The centerpiece of Southwest Parkinson’s Fitness is a non-combat boxing workout not entirely unlike “boxercising.” SWPDFit is an affiliate of Rock Steady Boxing™, headquartered in Indianapolis. Rock Steady is a one-of-a-kind program developed exclusively for people with PD. Consistent, dedicated participation in this program has the potential to slow symptom progression, enhance walking ability, improve flexibility, strength and balance, and improve overall quality of life for people with PD. SWPDFit has Rock Steady certified coaches ready to help you fight back.
Regardless of your ability starting out, your most worthy challenger is your own best self. If you need personal assistance, we have capable, caring volunteers from the Southern Utah University Utah Health Scholars program.
Rock Steady Boxing meets for 80-90 minutes five days a week with participants attending the sessions best suited for their abilities and needs.
As time passes, people with PD find that their movements become tentative and abbreviated. This is most noticeable in actions involving reaching, stepping, leaning and twisting. While these movements are certainly not missing from a Rock Steady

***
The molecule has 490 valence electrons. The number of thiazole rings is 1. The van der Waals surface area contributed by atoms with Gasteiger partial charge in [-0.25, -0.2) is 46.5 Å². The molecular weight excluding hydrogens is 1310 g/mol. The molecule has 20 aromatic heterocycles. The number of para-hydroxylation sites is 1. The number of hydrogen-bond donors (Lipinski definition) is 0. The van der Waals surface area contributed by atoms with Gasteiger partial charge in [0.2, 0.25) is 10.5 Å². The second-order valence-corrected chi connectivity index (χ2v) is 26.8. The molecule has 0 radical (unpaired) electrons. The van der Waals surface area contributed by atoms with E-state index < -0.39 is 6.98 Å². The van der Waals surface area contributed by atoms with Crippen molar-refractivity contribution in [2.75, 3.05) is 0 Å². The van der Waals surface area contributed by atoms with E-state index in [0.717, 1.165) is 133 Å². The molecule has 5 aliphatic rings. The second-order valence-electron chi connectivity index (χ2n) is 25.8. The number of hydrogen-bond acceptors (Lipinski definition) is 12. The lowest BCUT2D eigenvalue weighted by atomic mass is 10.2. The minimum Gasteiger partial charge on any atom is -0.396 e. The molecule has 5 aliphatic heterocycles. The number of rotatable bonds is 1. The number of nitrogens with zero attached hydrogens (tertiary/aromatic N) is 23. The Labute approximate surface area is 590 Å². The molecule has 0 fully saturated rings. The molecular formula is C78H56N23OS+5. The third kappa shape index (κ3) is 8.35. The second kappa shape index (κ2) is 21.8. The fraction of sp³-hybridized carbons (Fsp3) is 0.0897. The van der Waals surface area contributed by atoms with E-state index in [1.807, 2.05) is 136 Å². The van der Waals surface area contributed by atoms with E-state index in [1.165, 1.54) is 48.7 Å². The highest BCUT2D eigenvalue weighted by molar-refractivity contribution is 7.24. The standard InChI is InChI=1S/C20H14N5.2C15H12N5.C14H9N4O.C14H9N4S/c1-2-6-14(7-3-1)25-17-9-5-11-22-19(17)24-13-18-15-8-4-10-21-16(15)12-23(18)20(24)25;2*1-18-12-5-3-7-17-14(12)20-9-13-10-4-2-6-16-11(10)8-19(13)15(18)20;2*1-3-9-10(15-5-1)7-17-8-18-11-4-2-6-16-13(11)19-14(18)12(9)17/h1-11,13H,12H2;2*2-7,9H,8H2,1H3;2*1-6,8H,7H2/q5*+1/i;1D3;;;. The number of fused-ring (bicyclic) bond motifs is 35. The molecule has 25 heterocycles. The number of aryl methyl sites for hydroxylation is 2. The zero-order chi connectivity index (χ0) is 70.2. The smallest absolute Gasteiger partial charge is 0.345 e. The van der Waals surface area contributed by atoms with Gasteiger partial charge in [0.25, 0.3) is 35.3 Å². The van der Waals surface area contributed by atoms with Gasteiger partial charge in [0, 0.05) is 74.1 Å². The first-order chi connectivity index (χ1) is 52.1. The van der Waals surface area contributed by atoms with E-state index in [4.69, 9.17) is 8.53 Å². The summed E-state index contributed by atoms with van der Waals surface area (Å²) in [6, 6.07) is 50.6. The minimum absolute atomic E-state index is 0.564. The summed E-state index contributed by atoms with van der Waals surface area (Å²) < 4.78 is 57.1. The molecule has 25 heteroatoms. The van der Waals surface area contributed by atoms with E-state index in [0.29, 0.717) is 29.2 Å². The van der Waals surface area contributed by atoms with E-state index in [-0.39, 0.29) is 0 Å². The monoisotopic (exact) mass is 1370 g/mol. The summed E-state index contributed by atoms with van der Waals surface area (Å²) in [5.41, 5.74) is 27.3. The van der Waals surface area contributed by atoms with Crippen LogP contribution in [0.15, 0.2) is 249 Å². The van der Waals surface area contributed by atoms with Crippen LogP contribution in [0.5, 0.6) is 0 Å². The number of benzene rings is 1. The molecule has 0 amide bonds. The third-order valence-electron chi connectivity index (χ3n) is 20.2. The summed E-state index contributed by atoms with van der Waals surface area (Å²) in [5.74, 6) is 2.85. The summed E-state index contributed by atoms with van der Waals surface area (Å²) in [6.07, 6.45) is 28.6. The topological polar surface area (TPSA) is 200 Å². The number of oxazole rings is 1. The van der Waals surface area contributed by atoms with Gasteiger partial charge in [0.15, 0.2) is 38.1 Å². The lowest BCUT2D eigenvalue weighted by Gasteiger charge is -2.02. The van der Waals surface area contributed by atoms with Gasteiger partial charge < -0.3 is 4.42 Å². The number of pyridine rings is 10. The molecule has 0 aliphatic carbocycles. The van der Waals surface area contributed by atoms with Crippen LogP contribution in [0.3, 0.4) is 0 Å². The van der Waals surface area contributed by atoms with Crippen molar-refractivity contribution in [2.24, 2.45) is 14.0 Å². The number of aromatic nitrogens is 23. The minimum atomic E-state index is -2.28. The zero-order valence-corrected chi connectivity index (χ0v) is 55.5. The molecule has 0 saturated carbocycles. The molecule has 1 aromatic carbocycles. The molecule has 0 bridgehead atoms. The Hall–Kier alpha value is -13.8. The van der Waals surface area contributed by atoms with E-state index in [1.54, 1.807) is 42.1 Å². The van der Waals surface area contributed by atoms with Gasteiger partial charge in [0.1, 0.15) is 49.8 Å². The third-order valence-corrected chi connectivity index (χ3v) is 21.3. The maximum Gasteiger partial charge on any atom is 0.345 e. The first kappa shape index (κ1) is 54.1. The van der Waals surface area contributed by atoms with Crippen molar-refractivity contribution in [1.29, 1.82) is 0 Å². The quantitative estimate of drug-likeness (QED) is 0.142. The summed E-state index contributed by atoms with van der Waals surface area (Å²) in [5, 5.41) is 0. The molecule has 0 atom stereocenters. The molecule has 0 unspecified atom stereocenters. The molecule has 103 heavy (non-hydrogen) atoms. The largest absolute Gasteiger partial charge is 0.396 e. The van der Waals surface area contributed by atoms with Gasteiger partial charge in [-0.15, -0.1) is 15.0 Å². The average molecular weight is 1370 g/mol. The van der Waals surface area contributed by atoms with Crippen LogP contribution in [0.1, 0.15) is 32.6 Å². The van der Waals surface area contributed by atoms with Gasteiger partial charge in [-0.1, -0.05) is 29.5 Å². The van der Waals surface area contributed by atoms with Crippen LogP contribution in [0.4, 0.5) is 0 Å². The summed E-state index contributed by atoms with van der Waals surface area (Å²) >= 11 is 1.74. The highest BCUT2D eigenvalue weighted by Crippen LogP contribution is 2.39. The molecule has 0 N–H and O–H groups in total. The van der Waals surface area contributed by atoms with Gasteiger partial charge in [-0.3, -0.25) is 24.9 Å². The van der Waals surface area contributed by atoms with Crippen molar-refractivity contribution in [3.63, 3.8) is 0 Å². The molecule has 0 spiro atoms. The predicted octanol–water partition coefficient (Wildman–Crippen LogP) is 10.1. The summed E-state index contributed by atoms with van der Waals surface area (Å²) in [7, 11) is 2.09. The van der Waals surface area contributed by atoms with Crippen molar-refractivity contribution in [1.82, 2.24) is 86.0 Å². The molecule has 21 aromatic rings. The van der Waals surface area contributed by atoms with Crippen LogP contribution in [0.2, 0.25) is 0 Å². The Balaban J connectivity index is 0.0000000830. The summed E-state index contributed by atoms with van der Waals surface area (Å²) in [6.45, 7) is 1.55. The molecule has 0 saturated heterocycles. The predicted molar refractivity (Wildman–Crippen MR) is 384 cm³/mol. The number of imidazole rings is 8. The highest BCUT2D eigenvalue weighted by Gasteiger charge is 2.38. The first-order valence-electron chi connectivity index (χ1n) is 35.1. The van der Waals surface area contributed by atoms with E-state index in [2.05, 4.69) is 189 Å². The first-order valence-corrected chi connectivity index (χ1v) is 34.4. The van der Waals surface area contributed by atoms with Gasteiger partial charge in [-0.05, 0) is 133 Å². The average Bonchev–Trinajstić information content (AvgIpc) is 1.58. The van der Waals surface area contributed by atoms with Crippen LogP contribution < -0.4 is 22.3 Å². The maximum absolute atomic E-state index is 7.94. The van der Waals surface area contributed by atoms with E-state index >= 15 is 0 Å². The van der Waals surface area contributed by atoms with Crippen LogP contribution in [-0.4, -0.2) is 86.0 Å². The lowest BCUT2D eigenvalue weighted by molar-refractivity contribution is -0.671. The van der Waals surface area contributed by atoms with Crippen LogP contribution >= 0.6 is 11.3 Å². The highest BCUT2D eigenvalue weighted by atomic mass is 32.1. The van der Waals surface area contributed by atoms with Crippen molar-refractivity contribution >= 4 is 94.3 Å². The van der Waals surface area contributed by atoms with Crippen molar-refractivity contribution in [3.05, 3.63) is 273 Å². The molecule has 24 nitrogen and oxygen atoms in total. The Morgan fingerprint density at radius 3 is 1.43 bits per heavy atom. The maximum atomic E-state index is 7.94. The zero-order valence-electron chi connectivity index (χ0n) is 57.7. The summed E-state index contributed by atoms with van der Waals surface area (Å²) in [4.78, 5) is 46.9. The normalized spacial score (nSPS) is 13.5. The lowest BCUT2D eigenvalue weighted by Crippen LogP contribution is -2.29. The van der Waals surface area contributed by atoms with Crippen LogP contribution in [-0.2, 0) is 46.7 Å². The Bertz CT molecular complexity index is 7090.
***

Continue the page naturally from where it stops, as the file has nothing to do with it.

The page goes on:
Boxing workout, LSVT BIG, and yoga use a different platform. The LSVT program evokes a response from the brain primarily through novel (unfamiliar, atypical) movements to improve balance and flexibility. LSVT BIG is a set of exaggerated movements in a moderately rapid cadence aimed at guiding the person with PD back toward normalcy. The goals of yoga are not particularly different from LSVT for building flexibility, strength, and balance. However, the cadence of yoga is slow, deliberate, and flowing in keeping with the meditative quality embedded in the practice. Yoga and
LSVT are currently offered one day a week with an expectation that participants will devote some practice time in-between class sessions. LSVT BIG is offered under the guidance of a licensed physical therapist who also holds certification in LSVT. The current yoga instructor is the proprietor of a nearby yoga studio. She holds a yoga certification with an emphasis on adaptive yoga.
SWPDFit maintains close contact with an LSVT LOUD certified and licensed speech and language pathologist who is LSVT LOUD certified.
Parkinson’s disease is progressive. Save for a miracle or a mystery, such as spontaneous recovery, If you have not been feeling well and you attribute it to Parkinson’s, as aptly put by the founder of Rock Steady Boxing “today may be the best you will feel for
the rest of your life.” In spite of the money invested, new pharmaceuticals and biologicals, better ways of administering drugs, and availability of deep brain stimulation, the past 60 years have yet to